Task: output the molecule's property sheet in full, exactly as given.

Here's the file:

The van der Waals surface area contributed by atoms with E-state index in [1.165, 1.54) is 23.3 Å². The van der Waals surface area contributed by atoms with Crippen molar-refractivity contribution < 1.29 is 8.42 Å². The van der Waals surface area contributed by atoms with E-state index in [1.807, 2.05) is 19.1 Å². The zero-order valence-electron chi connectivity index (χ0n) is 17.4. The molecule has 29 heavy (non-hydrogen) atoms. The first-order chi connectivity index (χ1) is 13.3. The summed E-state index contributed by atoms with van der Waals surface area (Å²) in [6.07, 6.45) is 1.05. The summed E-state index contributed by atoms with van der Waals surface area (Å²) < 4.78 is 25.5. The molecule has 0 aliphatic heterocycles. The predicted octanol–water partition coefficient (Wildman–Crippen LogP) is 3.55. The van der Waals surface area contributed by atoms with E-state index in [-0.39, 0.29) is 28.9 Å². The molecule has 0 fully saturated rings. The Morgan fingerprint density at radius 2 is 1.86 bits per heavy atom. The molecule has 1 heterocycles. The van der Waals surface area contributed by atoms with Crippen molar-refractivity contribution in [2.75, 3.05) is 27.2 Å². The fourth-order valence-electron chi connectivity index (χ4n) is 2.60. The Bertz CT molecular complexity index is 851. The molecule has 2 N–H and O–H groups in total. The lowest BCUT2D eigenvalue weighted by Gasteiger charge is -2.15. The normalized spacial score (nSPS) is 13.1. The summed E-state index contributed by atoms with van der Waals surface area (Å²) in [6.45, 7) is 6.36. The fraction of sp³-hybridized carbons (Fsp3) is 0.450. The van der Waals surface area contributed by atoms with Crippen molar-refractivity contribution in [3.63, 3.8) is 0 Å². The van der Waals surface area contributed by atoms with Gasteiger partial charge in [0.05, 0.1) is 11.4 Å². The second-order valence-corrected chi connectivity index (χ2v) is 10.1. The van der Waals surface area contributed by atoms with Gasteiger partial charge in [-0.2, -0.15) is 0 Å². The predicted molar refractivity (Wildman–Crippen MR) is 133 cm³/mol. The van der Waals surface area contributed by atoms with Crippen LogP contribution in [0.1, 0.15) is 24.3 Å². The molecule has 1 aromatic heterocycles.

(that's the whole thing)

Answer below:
The van der Waals surface area contributed by atoms with E-state index in [1.165, 1.54) is 23.3 Å². The van der Waals surface area contributed by atoms with Crippen molar-refractivity contribution < 1.29 is 8.42 Å². The van der Waals surface area contributed by atoms with E-state index in [1.807, 2.05) is 19.1 Å². The zero-order valence-electron chi connectivity index (χ0n) is 17.4. The molecule has 29 heavy (non-hydrogen) atoms. The first-order chi connectivity index (χ1) is 13.3. The summed E-state index contributed by atoms with van der Waals surface area (Å²) in [6.07, 6.45) is 1.05. The summed E-state index contributed by atoms with van der Waals surface area (Å²) < 4.78 is 25.5. The molecule has 0 aliphatic heterocycles. The predicted octanol–water partition coefficient (Wildman–Crippen LogP) is 3.55. The van der Waals surface area contributed by atoms with E-state index in [-0.39, 0.29) is 28.9 Å². The molecule has 0 fully saturated rings. The Morgan fingerprint density at radius 2 is 1.86 bits per heavy atom. The molecule has 1 heterocycles. The van der Waals surface area contributed by atoms with Crippen molar-refractivity contribution in [2.75, 3.05) is 27.2 Å². The fourth-order valence-electron chi connectivity index (χ4n) is 2.60. The Bertz CT molecular complexity index is 851. The molecule has 2 N–H and O–H groups in total. The lowest BCUT2D eigenvalue weighted by Gasteiger charge is -2.15. The normalized spacial score (nSPS) is 13.1. The summed E-state index contributed by atoms with van der Waals surface area (Å²) in [6.45, 7) is 6.36. The fraction of sp³-hybridized carbons (Fsp3) is 0.450. The van der Waals surface area contributed by atoms with Crippen molar-refractivity contribution in [3.63, 3.8) is 0 Å². The van der Waals surface area contributed by atoms with Gasteiger partial charge in [0.05, 0.1) is 11.4 Å². The second-order valence-corrected chi connectivity index (χ2v) is 10.1. The van der Waals surface area contributed by atoms with Gasteiger partial charge in [-0.2, -0.15) is 0 Å². The predicted molar refractivity (Wildman–Crippen MR) is 133 cm³/mol. The van der Waals surface area contributed by atoms with Crippen LogP contribution in [0.1, 0.15) is 24.3 Å². The molecule has 1 aromatic heterocycles.